The prospects for a white Christmas in Iowa appear to be pretty slim. National Weather Service Meteorologist Kenny Podrazik says the generally accepted definition of a “White Christmas” is at least one inch of snow on the ground on the morning of December 25. “You know, there may be a little bit of snow tonight across northern Iowa, but we going to be pretty hard pressed to get an inch out of that,” Podrazik said.
In addition, even if snow does fly, temperatures will be too warm for the snow to stick through Christmas. According to Podrazik, this will likely be Iowa’s first Christmas since 2006 without any snow on the ground. Five years ago, Iowa had one of its snowiest Christmas days ever. “The 2009 Christmas is tied with 1895 with 8 inches of snow on the ground,” Podrazik said.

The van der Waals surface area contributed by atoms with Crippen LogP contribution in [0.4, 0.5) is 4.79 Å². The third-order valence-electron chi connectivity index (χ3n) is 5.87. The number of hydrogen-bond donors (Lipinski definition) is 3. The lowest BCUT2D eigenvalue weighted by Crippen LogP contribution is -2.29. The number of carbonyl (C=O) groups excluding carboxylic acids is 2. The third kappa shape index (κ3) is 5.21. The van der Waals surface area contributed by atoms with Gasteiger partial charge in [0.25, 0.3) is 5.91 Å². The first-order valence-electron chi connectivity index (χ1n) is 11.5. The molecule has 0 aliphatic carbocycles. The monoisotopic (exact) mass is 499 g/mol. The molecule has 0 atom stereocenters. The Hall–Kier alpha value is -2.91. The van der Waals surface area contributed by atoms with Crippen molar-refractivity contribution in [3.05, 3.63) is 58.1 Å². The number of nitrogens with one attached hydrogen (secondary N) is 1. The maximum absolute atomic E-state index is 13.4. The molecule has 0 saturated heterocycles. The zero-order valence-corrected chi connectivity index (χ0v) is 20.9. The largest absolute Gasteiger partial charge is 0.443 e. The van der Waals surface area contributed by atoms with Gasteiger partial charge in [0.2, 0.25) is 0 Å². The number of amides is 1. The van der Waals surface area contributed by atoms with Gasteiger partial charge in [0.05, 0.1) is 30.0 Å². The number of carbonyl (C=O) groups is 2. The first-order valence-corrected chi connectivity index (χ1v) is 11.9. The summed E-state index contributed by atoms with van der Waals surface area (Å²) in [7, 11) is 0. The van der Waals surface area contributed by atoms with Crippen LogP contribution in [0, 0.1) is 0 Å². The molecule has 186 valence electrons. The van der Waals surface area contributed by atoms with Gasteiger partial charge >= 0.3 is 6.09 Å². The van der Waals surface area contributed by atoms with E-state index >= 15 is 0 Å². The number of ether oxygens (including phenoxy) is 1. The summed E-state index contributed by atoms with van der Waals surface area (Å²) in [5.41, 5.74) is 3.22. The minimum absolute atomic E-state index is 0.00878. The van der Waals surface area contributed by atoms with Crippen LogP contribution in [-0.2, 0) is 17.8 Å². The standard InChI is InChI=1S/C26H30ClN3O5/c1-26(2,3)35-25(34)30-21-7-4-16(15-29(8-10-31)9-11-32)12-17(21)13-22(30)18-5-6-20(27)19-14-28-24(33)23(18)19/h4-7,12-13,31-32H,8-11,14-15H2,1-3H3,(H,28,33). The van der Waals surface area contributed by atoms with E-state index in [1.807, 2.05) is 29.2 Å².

On Christmas day in 2009, Des Moines received 3.4 inches of snow. “That ranks third as the snowiest (Christmas) day in Des Moines,” Podrazik said. “The top year was 1909 with 4.1 inches and 1895 was 3.5 inches.” The deepest snow cover in Des Moines on Christmas morning, 17 inches, occurred in 1961. The coldest temperature recorded on Christmas day was 16-below-zero in 1879.
That warmest temperature in Des Moines on Christmas day, 58 degrees, came in 1936.